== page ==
Sunday, 1 April 2018

Parental responsibilities

I had thought of writing under this caption a while back. I did have some purpose, mainly for new parents in the family.

Before i could pen my dilemmas, I have found another reason.

Since my return from annual business review meeting at a snobbishly high priced resort, after all the praises and adulation each one showered on the other and celebrations for a good year gone by, i should have been feeling happy and elated. On the contrary, i had that feeling of fatigue and unhappiness.

As i brood and dissect my behavior, my "values", my expectations to arrive at the cause of such negative feelings, my dilemma is, am I over stretching "Parental Responsibilities" in organizational context Or as parent in an organization, management has the responsibilities to define "virtues" and "vices" for guiding conduct of members of the organization.

I also wonder, am i trying to be a "moral police"? I wonder who am i to set standards of personal behavior in an organizational set up? I try to rationalize by looking for linkages of personal behavior with business benefits or otherwise.

It is astonishing how a couple of sentences during discussion on a totally different topic, and fleeting glance can, lead one to spend hours thinking and introspecting one's own behavior and analyzing other's motives.

I come from that old school, i have to be considering my age, where code of personal conducts related with eating and drinking were strictly defined. Some rules were community based, like we "Nagars" do not smoke (but chew) tobacco. Others were legally prescribed like consuming spirits has been illegal, without permit, in our state.

I have been holding female of the society in high regards, since they were and to a large extent are more disciplined, when it comes to following customs and codes. My definition of "virtues" and "vices" are liberalized greatly over the period, but i still feel extremely sad when i find young boys and more when i see young girls indulging in such non-standard behavior like smoking and drinking. Not because they are ladies but more because they are too young and impressionable. I can not change them and hence have only one liberty, of being unhappy.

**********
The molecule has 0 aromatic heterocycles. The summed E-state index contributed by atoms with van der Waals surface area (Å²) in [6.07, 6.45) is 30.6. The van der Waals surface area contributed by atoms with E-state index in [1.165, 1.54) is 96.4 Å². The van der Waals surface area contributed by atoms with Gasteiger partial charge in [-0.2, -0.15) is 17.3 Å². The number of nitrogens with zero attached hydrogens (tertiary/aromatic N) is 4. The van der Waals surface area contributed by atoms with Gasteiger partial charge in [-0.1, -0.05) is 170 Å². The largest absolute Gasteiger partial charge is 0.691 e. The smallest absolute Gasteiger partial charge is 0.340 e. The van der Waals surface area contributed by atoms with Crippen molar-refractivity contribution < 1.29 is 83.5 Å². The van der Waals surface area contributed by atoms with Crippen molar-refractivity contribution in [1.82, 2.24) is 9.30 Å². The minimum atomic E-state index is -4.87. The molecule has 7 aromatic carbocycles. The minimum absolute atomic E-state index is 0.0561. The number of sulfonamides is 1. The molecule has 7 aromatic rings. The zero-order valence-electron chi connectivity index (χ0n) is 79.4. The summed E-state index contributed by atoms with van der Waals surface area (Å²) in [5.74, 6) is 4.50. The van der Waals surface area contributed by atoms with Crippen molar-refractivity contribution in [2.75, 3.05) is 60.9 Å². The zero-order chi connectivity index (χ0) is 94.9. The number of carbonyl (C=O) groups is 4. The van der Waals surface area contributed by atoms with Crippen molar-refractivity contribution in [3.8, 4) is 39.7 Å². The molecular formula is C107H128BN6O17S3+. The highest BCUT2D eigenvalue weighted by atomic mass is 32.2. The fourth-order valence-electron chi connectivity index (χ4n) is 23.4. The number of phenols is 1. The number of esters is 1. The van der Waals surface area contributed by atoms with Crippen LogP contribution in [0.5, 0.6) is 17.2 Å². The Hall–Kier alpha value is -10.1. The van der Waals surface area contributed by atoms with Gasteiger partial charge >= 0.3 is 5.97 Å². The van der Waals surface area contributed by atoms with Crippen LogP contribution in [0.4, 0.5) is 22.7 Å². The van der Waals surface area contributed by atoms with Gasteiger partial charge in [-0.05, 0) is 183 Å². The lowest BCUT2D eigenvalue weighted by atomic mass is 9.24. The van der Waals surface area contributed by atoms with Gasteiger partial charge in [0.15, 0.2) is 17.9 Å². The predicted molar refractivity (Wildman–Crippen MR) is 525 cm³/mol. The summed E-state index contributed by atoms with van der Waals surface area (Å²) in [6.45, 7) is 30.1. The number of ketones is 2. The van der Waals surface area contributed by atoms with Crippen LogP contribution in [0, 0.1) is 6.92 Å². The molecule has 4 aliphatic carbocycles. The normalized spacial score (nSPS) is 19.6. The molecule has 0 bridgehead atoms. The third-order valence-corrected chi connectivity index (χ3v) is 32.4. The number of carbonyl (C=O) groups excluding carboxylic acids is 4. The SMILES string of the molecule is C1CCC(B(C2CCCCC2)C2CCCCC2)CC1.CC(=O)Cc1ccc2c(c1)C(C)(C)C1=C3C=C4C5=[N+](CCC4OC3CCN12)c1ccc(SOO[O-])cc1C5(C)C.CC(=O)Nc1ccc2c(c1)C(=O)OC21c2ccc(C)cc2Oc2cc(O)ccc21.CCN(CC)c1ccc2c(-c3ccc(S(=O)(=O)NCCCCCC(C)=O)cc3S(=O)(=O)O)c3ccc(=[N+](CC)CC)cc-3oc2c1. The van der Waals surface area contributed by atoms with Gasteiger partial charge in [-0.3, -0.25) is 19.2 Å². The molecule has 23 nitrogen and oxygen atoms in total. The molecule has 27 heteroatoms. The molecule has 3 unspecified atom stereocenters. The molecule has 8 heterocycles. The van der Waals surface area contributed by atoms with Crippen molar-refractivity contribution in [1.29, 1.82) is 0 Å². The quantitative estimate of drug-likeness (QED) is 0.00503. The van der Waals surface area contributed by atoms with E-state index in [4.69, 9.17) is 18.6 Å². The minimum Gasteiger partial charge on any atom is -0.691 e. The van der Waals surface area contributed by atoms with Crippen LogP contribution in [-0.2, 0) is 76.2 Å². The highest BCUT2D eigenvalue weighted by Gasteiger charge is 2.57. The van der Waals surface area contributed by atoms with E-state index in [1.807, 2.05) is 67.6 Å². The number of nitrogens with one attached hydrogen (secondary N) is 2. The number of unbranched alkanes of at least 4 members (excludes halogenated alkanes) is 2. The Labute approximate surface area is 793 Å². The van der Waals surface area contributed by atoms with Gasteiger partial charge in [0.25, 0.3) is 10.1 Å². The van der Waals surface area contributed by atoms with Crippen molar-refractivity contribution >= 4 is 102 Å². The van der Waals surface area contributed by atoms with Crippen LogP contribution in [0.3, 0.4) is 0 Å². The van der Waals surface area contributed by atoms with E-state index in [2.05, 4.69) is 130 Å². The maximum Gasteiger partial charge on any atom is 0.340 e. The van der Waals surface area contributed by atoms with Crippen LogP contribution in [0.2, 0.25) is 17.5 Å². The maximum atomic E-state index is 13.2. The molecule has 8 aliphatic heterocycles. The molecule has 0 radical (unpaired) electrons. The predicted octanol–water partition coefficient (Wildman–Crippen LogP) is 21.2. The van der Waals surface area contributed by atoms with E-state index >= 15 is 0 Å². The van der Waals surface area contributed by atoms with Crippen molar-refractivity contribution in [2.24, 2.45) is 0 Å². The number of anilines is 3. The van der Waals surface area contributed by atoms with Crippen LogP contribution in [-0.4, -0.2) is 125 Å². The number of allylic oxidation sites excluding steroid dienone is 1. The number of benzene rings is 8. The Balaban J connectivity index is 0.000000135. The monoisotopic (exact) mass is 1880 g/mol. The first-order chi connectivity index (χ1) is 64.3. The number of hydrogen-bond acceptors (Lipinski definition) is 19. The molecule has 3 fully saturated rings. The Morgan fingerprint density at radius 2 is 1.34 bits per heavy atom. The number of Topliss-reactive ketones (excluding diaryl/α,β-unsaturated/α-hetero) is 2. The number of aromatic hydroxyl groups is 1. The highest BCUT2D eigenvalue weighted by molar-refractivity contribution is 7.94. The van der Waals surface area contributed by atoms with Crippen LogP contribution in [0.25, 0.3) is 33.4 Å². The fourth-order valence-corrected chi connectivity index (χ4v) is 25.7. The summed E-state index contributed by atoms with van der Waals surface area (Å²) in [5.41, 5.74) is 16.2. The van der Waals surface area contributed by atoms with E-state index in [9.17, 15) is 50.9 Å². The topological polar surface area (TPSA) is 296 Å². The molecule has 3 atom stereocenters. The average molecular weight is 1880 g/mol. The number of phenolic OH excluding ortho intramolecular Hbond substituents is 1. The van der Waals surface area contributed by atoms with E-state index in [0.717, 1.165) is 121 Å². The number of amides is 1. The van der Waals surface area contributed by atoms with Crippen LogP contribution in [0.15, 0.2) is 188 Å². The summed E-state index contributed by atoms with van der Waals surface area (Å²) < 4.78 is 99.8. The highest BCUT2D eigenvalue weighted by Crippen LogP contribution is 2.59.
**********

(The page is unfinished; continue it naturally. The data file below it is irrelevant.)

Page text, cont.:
Let me narrate the incidence and then seek advice. We were discussing a matter affecting the team and the decision makers had to huddle away from the team. We, the decision makers, retired to a small stand, marked "Smoking Zone". There was also sign of "Silent Zone". I wondered why smokers need silence? I pointed out to the group that we were at a wrong place, since none of us smoke. And then the small talk drifted to who did and a couple of boys were named. I started feeling the pang. And suddenly it shot up when the mention was "some more also do". Obvious pointer was to some of the female of the team. And that put me off. How can my children (and i assumed the parenthood in organizational set up) behave in the manner described? There was no naming and we concluded business on hand.

After a while when i was passing the same spot, i glanced in that direction and saw one of the boy in the stand very visible. To my dreaded unhappiness i spotted a couple of young ladies conspicuous by trying to hide themselves. That was the moment, i lost all interest in the meeting. I excused myself early and took leave of the host from not joining the party.

I still carry that bitter taste of unhappiness. I only hope, i do not show my discontent in my behavior in office.

What am i doing? Is this an incidence worth noticing? Who am i to prescribe "Vices" and "Virtues"? Can such habits be detrimental to the business interest?

I will overcome, for sure the period of unhappiness, since i strongly believe no one else can make me unhappy.

Friday, 8 September 2017

Appreciation and Insults

Suddenly a notification appeared on my phone, not so long ago. It informed me some friends were wishing me well on completing one more year of work association with the organization.
And I looked at the calendar. I realised it is a half century of work life. And that led to my talking to self about experiences as decades passed.

It was a very modest, unimpressive professional beginning. Firstly, electrical engineering happened by default and not by design. It is education system, which can be considered at fault.

First decade was that of great uncertainty. It was direction less wandering. I was born timid. I had no ambitions. I was unsure of my competence.

Industry was new experience, and textile, which was as it is dying without maturing, was not the place where a fresh engineer should be, to start with. That led to experiment with Cost and Works Accounting, which was shelved for time being when first change came.